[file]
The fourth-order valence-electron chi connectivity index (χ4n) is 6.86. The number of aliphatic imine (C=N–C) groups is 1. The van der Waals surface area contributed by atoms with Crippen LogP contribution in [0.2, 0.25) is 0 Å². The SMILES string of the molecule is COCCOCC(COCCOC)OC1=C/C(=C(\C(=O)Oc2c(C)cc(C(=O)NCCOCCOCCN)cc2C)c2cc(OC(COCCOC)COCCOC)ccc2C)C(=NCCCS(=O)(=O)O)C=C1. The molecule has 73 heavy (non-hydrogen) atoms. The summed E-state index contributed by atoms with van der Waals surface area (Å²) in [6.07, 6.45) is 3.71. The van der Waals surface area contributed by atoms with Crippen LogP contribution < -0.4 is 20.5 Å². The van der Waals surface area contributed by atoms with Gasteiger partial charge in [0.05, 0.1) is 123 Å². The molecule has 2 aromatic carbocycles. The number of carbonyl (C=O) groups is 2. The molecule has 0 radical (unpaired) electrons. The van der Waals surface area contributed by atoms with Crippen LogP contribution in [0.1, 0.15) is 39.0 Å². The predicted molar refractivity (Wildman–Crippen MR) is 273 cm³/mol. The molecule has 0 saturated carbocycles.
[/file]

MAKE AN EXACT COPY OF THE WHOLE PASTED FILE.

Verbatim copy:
The fourth-order valence-electron chi connectivity index (χ4n) is 6.86. The number of aliphatic imine (C=N–C) groups is 1. The van der Waals surface area contributed by atoms with Crippen LogP contribution in [0.2, 0.25) is 0 Å². The SMILES string of the molecule is COCCOCC(COCCOC)OC1=C/C(=C(\C(=O)Oc2c(C)cc(C(=O)NCCOCCOCCN)cc2C)c2cc(OC(COCCOC)COCCOC)ccc2C)C(=NCCCS(=O)(=O)O)C=C1. The molecule has 73 heavy (non-hydrogen) atoms. The summed E-state index contributed by atoms with van der Waals surface area (Å²) in [6.07, 6.45) is 3.71. The van der Waals surface area contributed by atoms with Crippen LogP contribution < -0.4 is 20.5 Å². The van der Waals surface area contributed by atoms with Gasteiger partial charge in [0.05, 0.1) is 123 Å². The molecule has 2 aromatic carbocycles. The number of carbonyl (C=O) groups is 2. The molecule has 0 radical (unpaired) electrons. The van der Waals surface area contributed by atoms with Crippen LogP contribution in [0.1, 0.15) is 39.0 Å². The predicted molar refractivity (Wildman–Crippen MR) is 273 cm³/mol. The molecule has 0 saturated carbocycles.